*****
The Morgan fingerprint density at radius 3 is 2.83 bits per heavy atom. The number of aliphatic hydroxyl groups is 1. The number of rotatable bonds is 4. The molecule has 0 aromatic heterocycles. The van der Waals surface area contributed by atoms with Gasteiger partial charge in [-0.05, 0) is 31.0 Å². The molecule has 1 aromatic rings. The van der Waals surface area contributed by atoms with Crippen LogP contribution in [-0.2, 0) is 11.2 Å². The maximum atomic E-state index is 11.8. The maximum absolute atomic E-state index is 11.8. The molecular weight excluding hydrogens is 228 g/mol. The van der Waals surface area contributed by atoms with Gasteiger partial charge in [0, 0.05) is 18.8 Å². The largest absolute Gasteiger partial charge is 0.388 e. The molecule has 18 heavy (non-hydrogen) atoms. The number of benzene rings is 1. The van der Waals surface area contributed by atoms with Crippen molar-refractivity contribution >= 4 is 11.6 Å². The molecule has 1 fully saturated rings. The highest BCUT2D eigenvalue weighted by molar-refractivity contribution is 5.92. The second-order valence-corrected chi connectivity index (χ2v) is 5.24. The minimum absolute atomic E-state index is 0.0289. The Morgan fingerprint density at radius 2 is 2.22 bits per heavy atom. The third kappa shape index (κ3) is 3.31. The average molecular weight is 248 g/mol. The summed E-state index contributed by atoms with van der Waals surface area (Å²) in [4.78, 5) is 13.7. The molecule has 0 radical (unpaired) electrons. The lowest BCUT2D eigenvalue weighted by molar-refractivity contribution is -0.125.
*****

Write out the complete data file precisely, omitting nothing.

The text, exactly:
The Morgan fingerprint density at radius 3 is 2.83 bits per heavy atom. The number of aliphatic hydroxyl groups is 1. The number of rotatable bonds is 4. The molecule has 0 aromatic heterocycles. The van der Waals surface area contributed by atoms with Gasteiger partial charge in [-0.05, 0) is 31.0 Å². The molecule has 1 aromatic rings. The van der Waals surface area contributed by atoms with Crippen LogP contribution in [-0.2, 0) is 11.2 Å². The maximum atomic E-state index is 11.8. The maximum absolute atomic E-state index is 11.8. The molecular weight excluding hydrogens is 228 g/mol. The van der Waals surface area contributed by atoms with Gasteiger partial charge in [0, 0.05) is 18.8 Å². The largest absolute Gasteiger partial charge is 0.388 e. The molecule has 18 heavy (non-hydrogen) atoms. The number of benzene rings is 1. The van der Waals surface area contributed by atoms with Crippen molar-refractivity contribution >= 4 is 11.6 Å². The molecule has 1 fully saturated rings. The highest BCUT2D eigenvalue weighted by molar-refractivity contribution is 5.92. The second-order valence-corrected chi connectivity index (χ2v) is 5.24. The minimum absolute atomic E-state index is 0.0289. The Morgan fingerprint density at radius 2 is 2.22 bits per heavy atom. The third kappa shape index (κ3) is 3.31. The average molecular weight is 248 g/mol. The summed E-state index contributed by atoms with van der Waals surface area (Å²) in [4.78, 5) is 13.7. The molecule has 0 radical (unpaired) electrons. The lowest BCUT2D eigenvalue weighted by molar-refractivity contribution is -0.125.